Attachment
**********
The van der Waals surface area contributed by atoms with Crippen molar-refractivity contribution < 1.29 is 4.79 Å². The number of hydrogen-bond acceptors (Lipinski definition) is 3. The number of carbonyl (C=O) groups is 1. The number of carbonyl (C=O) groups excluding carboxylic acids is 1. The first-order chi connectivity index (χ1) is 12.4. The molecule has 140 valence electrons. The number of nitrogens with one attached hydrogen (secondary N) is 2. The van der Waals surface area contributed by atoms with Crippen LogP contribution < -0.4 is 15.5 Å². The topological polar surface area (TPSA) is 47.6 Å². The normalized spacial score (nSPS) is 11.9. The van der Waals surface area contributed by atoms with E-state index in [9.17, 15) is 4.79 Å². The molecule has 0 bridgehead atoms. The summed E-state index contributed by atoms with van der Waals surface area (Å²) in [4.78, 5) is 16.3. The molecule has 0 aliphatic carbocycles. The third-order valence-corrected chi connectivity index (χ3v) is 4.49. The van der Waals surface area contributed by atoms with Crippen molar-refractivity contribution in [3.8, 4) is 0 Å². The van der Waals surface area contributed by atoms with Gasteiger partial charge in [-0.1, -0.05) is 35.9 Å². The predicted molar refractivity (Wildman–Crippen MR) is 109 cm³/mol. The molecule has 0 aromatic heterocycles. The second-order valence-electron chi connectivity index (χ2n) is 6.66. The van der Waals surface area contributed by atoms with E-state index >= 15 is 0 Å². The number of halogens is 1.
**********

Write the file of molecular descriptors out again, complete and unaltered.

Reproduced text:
The van der Waals surface area contributed by atoms with Crippen molar-refractivity contribution < 1.29 is 4.79 Å². The number of hydrogen-bond acceptors (Lipinski definition) is 3. The number of carbonyl (C=O) groups is 1. The number of carbonyl (C=O) groups excluding carboxylic acids is 1. The first-order chi connectivity index (χ1) is 12.4. The molecule has 140 valence electrons. The number of nitrogens with one attached hydrogen (secondary N) is 2. The van der Waals surface area contributed by atoms with Crippen LogP contribution < -0.4 is 15.5 Å². The topological polar surface area (TPSA) is 47.6 Å². The normalized spacial score (nSPS) is 11.9. The van der Waals surface area contributed by atoms with E-state index in [9.17, 15) is 4.79 Å². The molecule has 0 bridgehead atoms. The summed E-state index contributed by atoms with van der Waals surface area (Å²) in [4.78, 5) is 16.3. The molecule has 0 aliphatic carbocycles. The third-order valence-corrected chi connectivity index (χ3v) is 4.49. The van der Waals surface area contributed by atoms with Crippen molar-refractivity contribution in [3.8, 4) is 0 Å². The van der Waals surface area contributed by atoms with Gasteiger partial charge in [-0.1, -0.05) is 35.9 Å². The predicted molar refractivity (Wildman–Crippen MR) is 109 cm³/mol. The molecule has 0 aromatic heterocycles. The second-order valence-electron chi connectivity index (χ2n) is 6.66. The van der Waals surface area contributed by atoms with E-state index >= 15 is 0 Å². The number of halogens is 1.